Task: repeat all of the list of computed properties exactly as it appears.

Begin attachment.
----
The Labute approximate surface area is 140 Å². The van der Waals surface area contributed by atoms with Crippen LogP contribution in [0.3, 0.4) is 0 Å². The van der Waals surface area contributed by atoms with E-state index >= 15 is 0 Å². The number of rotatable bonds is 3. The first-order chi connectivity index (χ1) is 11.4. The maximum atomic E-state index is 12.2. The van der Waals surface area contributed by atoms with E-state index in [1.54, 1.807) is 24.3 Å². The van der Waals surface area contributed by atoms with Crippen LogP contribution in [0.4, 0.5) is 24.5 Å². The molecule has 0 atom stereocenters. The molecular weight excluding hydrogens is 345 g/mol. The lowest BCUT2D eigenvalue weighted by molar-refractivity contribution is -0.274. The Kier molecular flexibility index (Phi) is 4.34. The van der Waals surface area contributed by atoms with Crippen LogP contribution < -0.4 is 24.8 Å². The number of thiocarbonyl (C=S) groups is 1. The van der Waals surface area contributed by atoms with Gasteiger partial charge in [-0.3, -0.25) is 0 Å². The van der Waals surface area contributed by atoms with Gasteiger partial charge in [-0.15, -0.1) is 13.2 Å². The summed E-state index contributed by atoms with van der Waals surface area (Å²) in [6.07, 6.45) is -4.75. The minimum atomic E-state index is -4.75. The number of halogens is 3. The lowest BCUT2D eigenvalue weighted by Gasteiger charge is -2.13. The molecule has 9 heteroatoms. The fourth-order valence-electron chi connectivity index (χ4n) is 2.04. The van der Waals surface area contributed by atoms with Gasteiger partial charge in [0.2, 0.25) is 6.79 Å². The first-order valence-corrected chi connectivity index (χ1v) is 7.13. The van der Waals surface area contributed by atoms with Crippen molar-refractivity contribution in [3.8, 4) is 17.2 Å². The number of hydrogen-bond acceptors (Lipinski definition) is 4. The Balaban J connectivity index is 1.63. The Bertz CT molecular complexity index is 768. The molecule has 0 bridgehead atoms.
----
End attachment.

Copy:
The Labute approximate surface area is 140 Å². The van der Waals surface area contributed by atoms with Crippen LogP contribution in [0.3, 0.4) is 0 Å². The van der Waals surface area contributed by atoms with E-state index >= 15 is 0 Å². The number of rotatable bonds is 3. The first-order chi connectivity index (χ1) is 11.4. The maximum atomic E-state index is 12.2. The van der Waals surface area contributed by atoms with E-state index in [1.54, 1.807) is 24.3 Å². The van der Waals surface area contributed by atoms with Crippen LogP contribution in [0.4, 0.5) is 24.5 Å². The molecule has 0 atom stereocenters. The molecular weight excluding hydrogens is 345 g/mol. The lowest BCUT2D eigenvalue weighted by molar-refractivity contribution is -0.274. The Kier molecular flexibility index (Phi) is 4.34. The van der Waals surface area contributed by atoms with Crippen LogP contribution < -0.4 is 24.8 Å². The number of thiocarbonyl (C=S) groups is 1. The van der Waals surface area contributed by atoms with Gasteiger partial charge in [-0.3, -0.25) is 0 Å². The van der Waals surface area contributed by atoms with Gasteiger partial charge in [-0.15, -0.1) is 13.2 Å². The summed E-state index contributed by atoms with van der Waals surface area (Å²) in [6.07, 6.45) is -4.75. The minimum atomic E-state index is -4.75. The number of halogens is 3. The lowest BCUT2D eigenvalue weighted by Gasteiger charge is -2.13. The molecule has 9 heteroatoms. The fourth-order valence-electron chi connectivity index (χ4n) is 2.04. The van der Waals surface area contributed by atoms with Gasteiger partial charge in [0.2, 0.25) is 6.79 Å². The first-order valence-corrected chi connectivity index (χ1v) is 7.13. The van der Waals surface area contributed by atoms with Crippen molar-refractivity contribution in [3.8, 4) is 17.2 Å². The number of hydrogen-bond acceptors (Lipinski definition) is 4. The Balaban J connectivity index is 1.63. The Bertz CT molecular complexity index is 768. The molecule has 0 bridgehead atoms.